Parasympathetic processes appear to underlie maladaptive parent-child interactions in maltreating families, but it is unknown whether parent-child coregulation of respiratory sinus arrhythmia (RSA) differs by child maltreatment severity and subtype. RSA coregulation in maltreating and nonmaltreating mother-child dyads ( N = 146; age 3-5 years) during two dyadic tasks was analyzed using dynamic time series modeling. Nonmaltreating dyads showed positive RSA concordance but maltreating dyads (when examined as one group) did not. However, when examined separately by subtype, physically abusive dyads showed positive concordance and neglectful dyads no concordance, in dyadic RSA. Patterns were further modified by maltreatment severity, which predicted discordant RSA (one partner's RSA predicting decreases in the other's) in both groups. Specifically, higher physical abuse severity predicted lower resting child RSA, declining mother RSA over time, and mother RSA predicting declines in child RSA over time, suggesting a mother-driven dyadic stress response. Higher neglect severity predicted increasing child RSA over time and child RSA predicting declines in mother RSA over time, suggesting a child-driven maternal stress response. These findings show there are distinct patterns of RSA coregulation in nonmaltreating, physically abusive, and neglectful mother-child dyads, which may inform etiology and intervention with respect to stress regulation in maltreating families.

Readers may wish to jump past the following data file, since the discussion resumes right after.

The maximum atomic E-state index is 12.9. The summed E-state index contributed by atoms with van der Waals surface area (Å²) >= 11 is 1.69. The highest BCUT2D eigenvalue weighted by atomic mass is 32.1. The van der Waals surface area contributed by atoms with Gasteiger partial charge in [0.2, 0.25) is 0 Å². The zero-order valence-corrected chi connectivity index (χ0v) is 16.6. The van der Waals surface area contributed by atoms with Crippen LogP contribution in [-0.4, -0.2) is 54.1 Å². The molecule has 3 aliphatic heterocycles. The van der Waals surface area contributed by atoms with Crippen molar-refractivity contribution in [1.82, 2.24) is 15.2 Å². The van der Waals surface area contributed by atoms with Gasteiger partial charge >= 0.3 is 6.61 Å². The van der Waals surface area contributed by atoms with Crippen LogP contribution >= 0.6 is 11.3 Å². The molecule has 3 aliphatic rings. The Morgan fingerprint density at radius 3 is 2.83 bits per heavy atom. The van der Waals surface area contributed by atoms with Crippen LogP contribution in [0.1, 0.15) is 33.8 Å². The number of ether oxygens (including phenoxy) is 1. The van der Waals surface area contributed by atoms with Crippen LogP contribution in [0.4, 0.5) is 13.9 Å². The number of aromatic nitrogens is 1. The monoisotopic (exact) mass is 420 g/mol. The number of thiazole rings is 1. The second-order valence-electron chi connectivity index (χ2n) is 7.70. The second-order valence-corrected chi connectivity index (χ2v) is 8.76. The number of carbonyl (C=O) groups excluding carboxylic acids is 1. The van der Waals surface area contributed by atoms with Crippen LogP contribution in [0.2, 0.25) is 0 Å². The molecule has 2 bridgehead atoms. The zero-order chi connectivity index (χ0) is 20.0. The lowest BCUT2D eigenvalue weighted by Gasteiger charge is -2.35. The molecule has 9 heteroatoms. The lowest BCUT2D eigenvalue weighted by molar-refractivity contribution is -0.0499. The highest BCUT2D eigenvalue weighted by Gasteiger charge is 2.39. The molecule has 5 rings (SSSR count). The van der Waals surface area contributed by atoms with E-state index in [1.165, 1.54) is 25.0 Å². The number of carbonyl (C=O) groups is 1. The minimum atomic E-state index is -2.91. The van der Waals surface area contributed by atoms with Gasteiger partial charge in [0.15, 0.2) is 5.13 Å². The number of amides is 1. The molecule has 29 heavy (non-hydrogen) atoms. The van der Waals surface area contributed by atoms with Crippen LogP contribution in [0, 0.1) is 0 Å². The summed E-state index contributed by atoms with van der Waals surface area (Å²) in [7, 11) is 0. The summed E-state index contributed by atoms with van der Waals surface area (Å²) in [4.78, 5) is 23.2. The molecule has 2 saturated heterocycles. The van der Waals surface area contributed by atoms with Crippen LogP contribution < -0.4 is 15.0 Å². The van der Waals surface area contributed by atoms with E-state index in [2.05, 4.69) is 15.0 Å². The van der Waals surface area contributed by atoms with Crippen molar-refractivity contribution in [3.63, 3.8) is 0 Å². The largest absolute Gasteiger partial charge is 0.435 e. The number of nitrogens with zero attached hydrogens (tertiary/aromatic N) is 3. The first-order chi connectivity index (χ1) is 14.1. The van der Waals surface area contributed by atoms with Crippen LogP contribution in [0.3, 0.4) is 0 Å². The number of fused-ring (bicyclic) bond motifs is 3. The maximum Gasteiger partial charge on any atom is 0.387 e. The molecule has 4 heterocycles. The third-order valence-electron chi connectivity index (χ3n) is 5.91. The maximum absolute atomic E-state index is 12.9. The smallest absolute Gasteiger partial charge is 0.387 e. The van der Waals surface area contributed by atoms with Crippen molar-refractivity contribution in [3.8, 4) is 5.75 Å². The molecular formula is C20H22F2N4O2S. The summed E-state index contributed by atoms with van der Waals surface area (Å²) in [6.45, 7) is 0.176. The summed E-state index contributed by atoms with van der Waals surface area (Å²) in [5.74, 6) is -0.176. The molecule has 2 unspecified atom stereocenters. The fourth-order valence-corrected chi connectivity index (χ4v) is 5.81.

Keywords: neglect; parent–child relationships; physical abuse; physiological processes.